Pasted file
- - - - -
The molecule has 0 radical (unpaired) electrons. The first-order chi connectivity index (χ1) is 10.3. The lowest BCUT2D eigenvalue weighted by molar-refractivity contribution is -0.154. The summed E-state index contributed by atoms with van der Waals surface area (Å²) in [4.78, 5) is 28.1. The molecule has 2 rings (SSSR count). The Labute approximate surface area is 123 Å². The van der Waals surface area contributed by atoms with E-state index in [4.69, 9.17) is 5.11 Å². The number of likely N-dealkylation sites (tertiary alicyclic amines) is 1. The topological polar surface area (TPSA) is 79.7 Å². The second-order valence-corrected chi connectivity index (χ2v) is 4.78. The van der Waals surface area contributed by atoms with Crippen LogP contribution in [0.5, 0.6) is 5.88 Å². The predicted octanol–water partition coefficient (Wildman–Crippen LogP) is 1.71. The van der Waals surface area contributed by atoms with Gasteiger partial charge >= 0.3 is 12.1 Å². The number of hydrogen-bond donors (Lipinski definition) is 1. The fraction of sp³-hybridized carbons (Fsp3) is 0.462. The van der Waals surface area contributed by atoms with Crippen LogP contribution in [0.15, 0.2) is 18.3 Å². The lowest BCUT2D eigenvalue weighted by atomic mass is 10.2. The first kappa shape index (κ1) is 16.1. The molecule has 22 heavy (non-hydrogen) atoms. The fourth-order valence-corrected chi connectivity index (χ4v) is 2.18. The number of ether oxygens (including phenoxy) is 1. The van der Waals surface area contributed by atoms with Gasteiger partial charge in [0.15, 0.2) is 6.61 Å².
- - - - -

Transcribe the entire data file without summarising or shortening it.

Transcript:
The molecule has 0 radical (unpaired) electrons. The first-order chi connectivity index (χ1) is 10.3. The lowest BCUT2D eigenvalue weighted by molar-refractivity contribution is -0.154. The summed E-state index contributed by atoms with van der Waals surface area (Å²) in [4.78, 5) is 28.1. The molecule has 2 rings (SSSR count). The Labute approximate surface area is 123 Å². The van der Waals surface area contributed by atoms with E-state index in [4.69, 9.17) is 5.11 Å². The number of likely N-dealkylation sites (tertiary alicyclic amines) is 1. The topological polar surface area (TPSA) is 79.7 Å². The second-order valence-corrected chi connectivity index (χ2v) is 4.78. The van der Waals surface area contributed by atoms with Crippen LogP contribution in [0.5, 0.6) is 5.88 Å². The predicted octanol–water partition coefficient (Wildman–Crippen LogP) is 1.71. The van der Waals surface area contributed by atoms with Gasteiger partial charge >= 0.3 is 12.1 Å². The number of hydrogen-bond donors (Lipinski definition) is 1. The fraction of sp³-hybridized carbons (Fsp3) is 0.462. The van der Waals surface area contributed by atoms with Crippen LogP contribution in [0.15, 0.2) is 18.3 Å². The lowest BCUT2D eigenvalue weighted by atomic mass is 10.2. The first kappa shape index (κ1) is 16.1. The molecule has 22 heavy (non-hydrogen) atoms. The fourth-order valence-corrected chi connectivity index (χ4v) is 2.18. The number of ether oxygens (including phenoxy) is 1. The van der Waals surface area contributed by atoms with Gasteiger partial charge in [0.15, 0.2) is 6.61 Å².